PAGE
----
In round nine, Klitschko suffered a small cut under his left eye. Referee Michael Griffin deducted a point from Wladimir in round ten for excessive holding. But not much else went in Jennings’ favor. Bryant fought as well as he could. But Klitschko was too big, too strong, and too good for him.

This writer scored the bout 118-109 in Klitschko’s favor. The judges saw it 118-109, 116-111, 116-111. Wladimir didn’t look as sharp as he has in recent outings. Perhaps age is creeping up on him. Or maybe Jennings is better than Kubrat Pulev and Alex Leapai.

One can (and should) argue that Lennox Lewis and Hasim Rahman were the legitimate heavyweight champions when Klitschko wore the WBO crown from October 2000 through March 2003. And brother Vitali was the more credible champion for part of Wladimir’s current reign, which began in 2006.

That said; Klitschko is now the best heavyweight in the world. His size and ring skills would have made him competitive in any era. The eighteen consecutive successful title defenses in his current run place him third in the heavyweight division behind Joe Louis (25) and Larry Holmes (20) in that category.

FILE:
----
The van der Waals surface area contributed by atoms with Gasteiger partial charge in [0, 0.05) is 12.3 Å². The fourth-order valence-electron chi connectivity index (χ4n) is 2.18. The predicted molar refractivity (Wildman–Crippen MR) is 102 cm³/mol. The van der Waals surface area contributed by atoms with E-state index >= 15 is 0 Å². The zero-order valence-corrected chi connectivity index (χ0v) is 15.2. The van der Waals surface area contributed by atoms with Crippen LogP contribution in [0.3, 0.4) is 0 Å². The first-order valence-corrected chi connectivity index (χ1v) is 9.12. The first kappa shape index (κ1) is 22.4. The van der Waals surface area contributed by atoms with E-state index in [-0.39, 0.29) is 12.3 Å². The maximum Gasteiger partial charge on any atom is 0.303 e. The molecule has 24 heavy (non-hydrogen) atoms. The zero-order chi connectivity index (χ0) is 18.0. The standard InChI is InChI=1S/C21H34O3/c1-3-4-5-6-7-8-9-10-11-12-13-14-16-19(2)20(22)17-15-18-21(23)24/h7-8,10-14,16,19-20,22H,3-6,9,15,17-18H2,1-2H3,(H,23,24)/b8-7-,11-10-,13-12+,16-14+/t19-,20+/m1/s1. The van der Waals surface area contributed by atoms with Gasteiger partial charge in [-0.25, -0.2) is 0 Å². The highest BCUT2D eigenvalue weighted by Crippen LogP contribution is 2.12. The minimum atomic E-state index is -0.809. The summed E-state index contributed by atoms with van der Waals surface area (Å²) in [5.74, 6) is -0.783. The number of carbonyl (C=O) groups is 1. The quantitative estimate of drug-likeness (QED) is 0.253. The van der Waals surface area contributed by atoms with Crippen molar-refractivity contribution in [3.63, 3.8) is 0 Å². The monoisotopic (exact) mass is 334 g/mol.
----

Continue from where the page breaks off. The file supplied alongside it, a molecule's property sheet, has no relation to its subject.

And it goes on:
And there’s no end in sight. As Bernd Boente said recently, “As long as Wladimir is motivated and healthy, he will continue to fight. I know it is in the back of his mind that, if he is still champion on December 21, 2017, he will beat Joe Louis’s record [of 11 years, 8 months, and 8 days] for the longest reign by a heavyweight champion.”

So what comes next?

At present, the most interesting challengers Klitschko could face are Tyson Fury and Deontay Wilder.